Public-Private Sector Collaboration to Address Antimicrobial Resistance

Antimicrobials—drugs that kill infectious bacteria, viruses, parasites and fungi—are a mainstay of modern medicine. Their discovery has revolutionized healthcare. But limited development of new medicines, decades of outmoded use in humans and the application of these products in agriculture have driven increases in the number of microbes that are resistant to these life-saving drugs.

During the recent United Nations General Assembly in New York, world leaders signaled an unprecedented level of attention to curbing the spread of infections that are resistant to antimicrobial medicines by devoting a full day to a High Level Meeting on antimicrobial resistance (AMR). Speaking at the meeting, UN Secretary-General Ban Ki-moon said that AMR poses “a fundamental, long-term threat to human health, sustainable food production and development.”

On September 21, the same day as the UN High Level Meeting on AMR, BD co-hosted a breakfast event on AMR at the United Nations. Partners for this event included UNAIDS, the UN Special Envoy’s Office for the 2030 Goals and for Malaria, the UN Special Envoy’s Office for TB, the UK-based Review on Antimicrobial Resistance and the Mission of the United Kingdom to the United Nations. This event was organized by BD’s recently formed, cross-company AMR team working together with these partner organizations.


The UN event was opened by Gary Cohen, Executive Vice President and President, Global Health and Development, BD. Expert speakers and panelists at this event comprised a “who’s who” of AMR global experts. Speakers included, below from left to right, Professor Dame Sally Claire Davies, Chief Medical Officer, England; Lord Jim O’Neill, Chair of the AMR Review and U.K. Commercial Secretary to the Treasury; Dr. Thomas Frieden, Director, U.S. Centers for Disease Control and Prevention; and Mr. Yasuhisa Shiozaki, Ministry of Health, Labour and Welfare, Japan (not pictured).

Professor Dame Sally Claire Davies, Chief Medical Officer, England

Professor Dame Sally Claire Davies

Lord Jim O’Neill, Chair of the AMR Review and U.K. Commercial Secretary to the Treasury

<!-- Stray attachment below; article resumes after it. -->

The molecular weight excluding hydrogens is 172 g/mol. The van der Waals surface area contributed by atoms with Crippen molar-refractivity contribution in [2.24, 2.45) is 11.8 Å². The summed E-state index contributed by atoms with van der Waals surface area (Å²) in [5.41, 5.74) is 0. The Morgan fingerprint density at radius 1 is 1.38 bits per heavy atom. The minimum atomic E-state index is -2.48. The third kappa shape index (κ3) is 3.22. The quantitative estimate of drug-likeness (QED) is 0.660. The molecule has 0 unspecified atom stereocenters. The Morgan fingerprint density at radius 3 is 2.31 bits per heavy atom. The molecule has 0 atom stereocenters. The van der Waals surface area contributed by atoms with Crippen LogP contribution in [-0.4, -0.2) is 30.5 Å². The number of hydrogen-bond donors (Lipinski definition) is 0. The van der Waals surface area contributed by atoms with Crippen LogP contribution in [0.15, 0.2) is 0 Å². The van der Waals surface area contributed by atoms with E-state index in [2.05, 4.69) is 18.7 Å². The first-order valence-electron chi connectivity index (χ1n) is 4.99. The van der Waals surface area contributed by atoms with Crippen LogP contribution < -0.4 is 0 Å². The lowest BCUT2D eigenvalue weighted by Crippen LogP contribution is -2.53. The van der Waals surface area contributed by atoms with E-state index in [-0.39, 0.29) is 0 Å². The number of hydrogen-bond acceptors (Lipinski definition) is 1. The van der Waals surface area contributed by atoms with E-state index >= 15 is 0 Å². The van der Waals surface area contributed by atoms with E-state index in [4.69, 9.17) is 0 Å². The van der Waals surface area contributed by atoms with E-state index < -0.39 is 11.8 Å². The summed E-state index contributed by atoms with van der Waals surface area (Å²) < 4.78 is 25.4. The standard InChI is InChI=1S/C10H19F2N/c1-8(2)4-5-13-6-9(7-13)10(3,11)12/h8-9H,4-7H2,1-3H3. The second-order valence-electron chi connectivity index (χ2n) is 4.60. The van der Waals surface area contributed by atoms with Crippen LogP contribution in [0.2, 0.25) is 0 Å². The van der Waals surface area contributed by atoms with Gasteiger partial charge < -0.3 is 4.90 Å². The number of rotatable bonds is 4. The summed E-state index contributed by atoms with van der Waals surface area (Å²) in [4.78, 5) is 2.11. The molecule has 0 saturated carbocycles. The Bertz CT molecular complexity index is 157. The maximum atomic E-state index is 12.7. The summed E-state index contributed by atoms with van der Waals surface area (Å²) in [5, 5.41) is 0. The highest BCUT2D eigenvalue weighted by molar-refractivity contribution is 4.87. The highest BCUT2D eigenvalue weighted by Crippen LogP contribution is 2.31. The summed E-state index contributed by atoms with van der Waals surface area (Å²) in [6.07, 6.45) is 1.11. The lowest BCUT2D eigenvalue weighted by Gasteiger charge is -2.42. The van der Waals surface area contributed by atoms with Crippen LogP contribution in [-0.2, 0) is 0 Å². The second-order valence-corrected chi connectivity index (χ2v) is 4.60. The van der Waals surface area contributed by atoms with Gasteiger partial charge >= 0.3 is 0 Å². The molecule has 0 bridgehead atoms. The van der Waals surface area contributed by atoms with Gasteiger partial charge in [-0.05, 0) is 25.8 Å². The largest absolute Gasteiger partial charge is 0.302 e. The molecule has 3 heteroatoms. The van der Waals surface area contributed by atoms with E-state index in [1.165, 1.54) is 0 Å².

Lord Jim O’Neill

Dr. Thomas Frieden, Director, U.S. Centers for Disease Control and Prevention

Dr. Thomas Frieden

In addition to these speakers, a distinguished panel of AMR experts was assembled and moderated by Renuka Gadde, Vice President of Global Health for BD. The panelists were Mr. Andrew Fish, Executive Director, AdvaMedDx; Dr. Rosanna Peeling, Professor and Chair of Diagnostics Research, London School of Hygiene and Tropical Medicine (LSHTM), Director of the International Diagnostics Centre (IDC); Dr. Ramanan Laxminarayn, Director and Senior Fellow, Center for Disease Dynamics, Economics and Policy; Dr. Dennis Dixon, Chief, Bacteriology and Mycology Branch, National Institute of Allergy and Infectious Diseases (NIH); and Dr. John Nkengasong, Principal Deputy Director (acting), Center for Global Health, U.S. Centers for Disease Control and Prevention (CDC).

BD is strategically positioned to play an active role in this global challenge, and can contribute in three specific areas:

  • Infection prevention and control in the healthcare environment
  • Diagnostic testing to support accurate diagnosis and effective treatment decisions
  • Surveillance and reporting on resistance and appropriate use of antimicrobials

The recently published final report of the Review on Antimicrobial Resistance, chaired by Lord O’Neill, projects a massive increase in mortality across the world due to this public health threat, with up to 10 million people dying every year by 2050 if no actions are taken. This could be accompanied by a huge $100 trillion in lost global economic productivity between now and 2050. This is a major health risk affecting both the global south and north, and among the leading development challenges for the entire world.

The healthcare environment itself has become a source point for the spread of antimicrobial resistance. Improvements in clinical and laboratory practices, combined with effective deployment and use of medical technology, can help to ensure antimicrobials are utilized appropriately, reducing risk to patients and lowering costs associated with resistance.

The massive scope of this challenge will require the combined resources and efforts of both the public and private sectors if this growing drug resistance is to be halted and reversed.

BD’s Renuka Gadde stated, “AMR has no single solution and the challenges cannot be solved without multiple players working collectively on a common AMR agenda.”